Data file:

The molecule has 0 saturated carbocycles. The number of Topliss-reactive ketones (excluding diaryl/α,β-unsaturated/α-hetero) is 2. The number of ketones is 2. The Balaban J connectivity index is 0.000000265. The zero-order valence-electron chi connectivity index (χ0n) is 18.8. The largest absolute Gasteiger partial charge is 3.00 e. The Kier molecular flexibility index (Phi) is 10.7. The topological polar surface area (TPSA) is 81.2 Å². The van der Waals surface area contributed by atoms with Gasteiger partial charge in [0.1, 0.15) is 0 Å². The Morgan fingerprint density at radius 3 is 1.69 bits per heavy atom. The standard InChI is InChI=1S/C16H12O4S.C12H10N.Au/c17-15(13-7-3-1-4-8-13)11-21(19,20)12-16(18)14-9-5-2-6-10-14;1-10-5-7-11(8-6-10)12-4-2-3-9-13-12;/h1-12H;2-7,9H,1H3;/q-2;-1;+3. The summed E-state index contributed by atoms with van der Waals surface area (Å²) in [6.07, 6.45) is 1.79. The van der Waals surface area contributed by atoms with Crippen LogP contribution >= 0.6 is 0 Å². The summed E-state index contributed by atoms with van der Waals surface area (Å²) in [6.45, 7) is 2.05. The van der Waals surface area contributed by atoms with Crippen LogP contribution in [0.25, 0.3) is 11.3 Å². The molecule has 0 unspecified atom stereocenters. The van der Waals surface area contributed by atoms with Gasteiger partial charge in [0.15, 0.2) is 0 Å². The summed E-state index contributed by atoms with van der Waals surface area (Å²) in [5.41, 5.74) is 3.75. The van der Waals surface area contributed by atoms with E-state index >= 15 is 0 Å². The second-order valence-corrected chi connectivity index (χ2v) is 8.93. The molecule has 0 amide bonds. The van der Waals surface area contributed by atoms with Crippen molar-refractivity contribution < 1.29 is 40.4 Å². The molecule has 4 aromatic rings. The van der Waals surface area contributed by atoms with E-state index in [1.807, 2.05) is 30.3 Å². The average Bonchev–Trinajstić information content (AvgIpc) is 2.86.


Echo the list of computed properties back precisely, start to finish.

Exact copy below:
The molecule has 0 saturated carbocycles. The number of Topliss-reactive ketones (excluding diaryl/α,β-unsaturated/α-hetero) is 2. The number of ketones is 2. The Balaban J connectivity index is 0.000000265. The zero-order valence-electron chi connectivity index (χ0n) is 18.8. The largest absolute Gasteiger partial charge is 3.00 e. The Kier molecular flexibility index (Phi) is 10.7. The topological polar surface area (TPSA) is 81.2 Å². The van der Waals surface area contributed by atoms with Gasteiger partial charge in [0.1, 0.15) is 0 Å². The Morgan fingerprint density at radius 3 is 1.69 bits per heavy atom. The standard InChI is InChI=1S/C16H12O4S.C12H10N.Au/c17-15(13-7-3-1-4-8-13)11-21(19,20)12-16(18)14-9-5-2-6-10-14;1-10-5-7-11(8-6-10)12-4-2-3-9-13-12;/h1-12H;2-7,9H,1H3;/q-2;-1;+3. The summed E-state index contributed by atoms with van der Waals surface area (Å²) in [6.07, 6.45) is 1.79. The van der Waals surface area contributed by atoms with Crippen LogP contribution >= 0.6 is 0 Å². The summed E-state index contributed by atoms with van der Waals surface area (Å²) in [6.45, 7) is 2.05. The van der Waals surface area contributed by atoms with Crippen LogP contribution in [0.25, 0.3) is 11.3 Å². The molecule has 0 unspecified atom stereocenters. The van der Waals surface area contributed by atoms with Gasteiger partial charge in [0.15, 0.2) is 0 Å². The summed E-state index contributed by atoms with van der Waals surface area (Å²) in [5.41, 5.74) is 3.75. The van der Waals surface area contributed by atoms with E-state index >= 15 is 0 Å². The second-order valence-corrected chi connectivity index (χ2v) is 8.93. The molecule has 0 amide bonds. The van der Waals surface area contributed by atoms with Crippen molar-refractivity contribution < 1.29 is 40.4 Å². The molecule has 4 aromatic rings. The van der Waals surface area contributed by atoms with E-state index in [1.807, 2.05) is 30.3 Å². The average Bonchev–Trinajstić information content (AvgIpc) is 2.86.